When westerners, particularly Anglophones,
imagine the membership of Hezbollah two tired stereo types are likely to jump to
mind. One is of the mad mullah, spitting venom at the west from his podium in
the mosque’s main hall or maliciously plotting in a dark room somewhere in its
back chambers. The other is the desperate young man from the village or the slum
with nothing to loose who, one day, upon hearing the demagogic preaching of such
a mad mullah slings a Kalashnikov over his shoulder and decides to take his
frustration, building through a lifetime void of opportunities and direct it at
the world wide Capitalist Jewish Conspiracy.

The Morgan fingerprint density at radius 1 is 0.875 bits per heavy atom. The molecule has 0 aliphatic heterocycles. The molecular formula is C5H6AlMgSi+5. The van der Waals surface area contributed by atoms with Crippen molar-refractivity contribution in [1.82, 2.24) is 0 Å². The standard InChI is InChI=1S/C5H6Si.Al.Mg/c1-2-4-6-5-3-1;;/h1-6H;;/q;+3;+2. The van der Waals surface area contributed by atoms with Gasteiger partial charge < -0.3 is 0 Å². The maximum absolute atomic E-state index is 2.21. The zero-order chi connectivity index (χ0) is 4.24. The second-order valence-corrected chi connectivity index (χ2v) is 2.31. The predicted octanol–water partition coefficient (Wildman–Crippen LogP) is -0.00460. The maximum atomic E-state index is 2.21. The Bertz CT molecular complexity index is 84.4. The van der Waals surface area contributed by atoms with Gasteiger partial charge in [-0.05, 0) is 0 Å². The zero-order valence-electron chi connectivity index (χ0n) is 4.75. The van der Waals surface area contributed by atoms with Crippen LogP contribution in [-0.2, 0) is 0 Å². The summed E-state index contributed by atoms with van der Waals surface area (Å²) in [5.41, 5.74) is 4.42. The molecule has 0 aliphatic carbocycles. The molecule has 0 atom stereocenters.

I am about to meet
one of its members, and a very active one at that. I am waiting for him at
Starbucks, his suggestion. The young man I am waiting to meet, Mahdi Berjaoui,
is not only a member of Hezbollah – he is the leader of their group on campus at
the Lebanese American University. He arrives and approaches me with a confident
stride, an easy smile, and a firm manly handshake. He is wearing a fashionable
orange polo shirt, blue jeans, trendy sneakers and a pair of Ray-Ban sunglasses.
He hasn’t shaven for the last few days but he certainly does not have a beard.
We take a table and he suggests an iced mocha as it is far too hot for a latte,
and then insists, in the great Lebanese tradition of hospitality, on paying for

Upon prompting Mahdi rattles off some of the achievements of
Hezbollah at LAU. They campaigned successfully, with the other political groups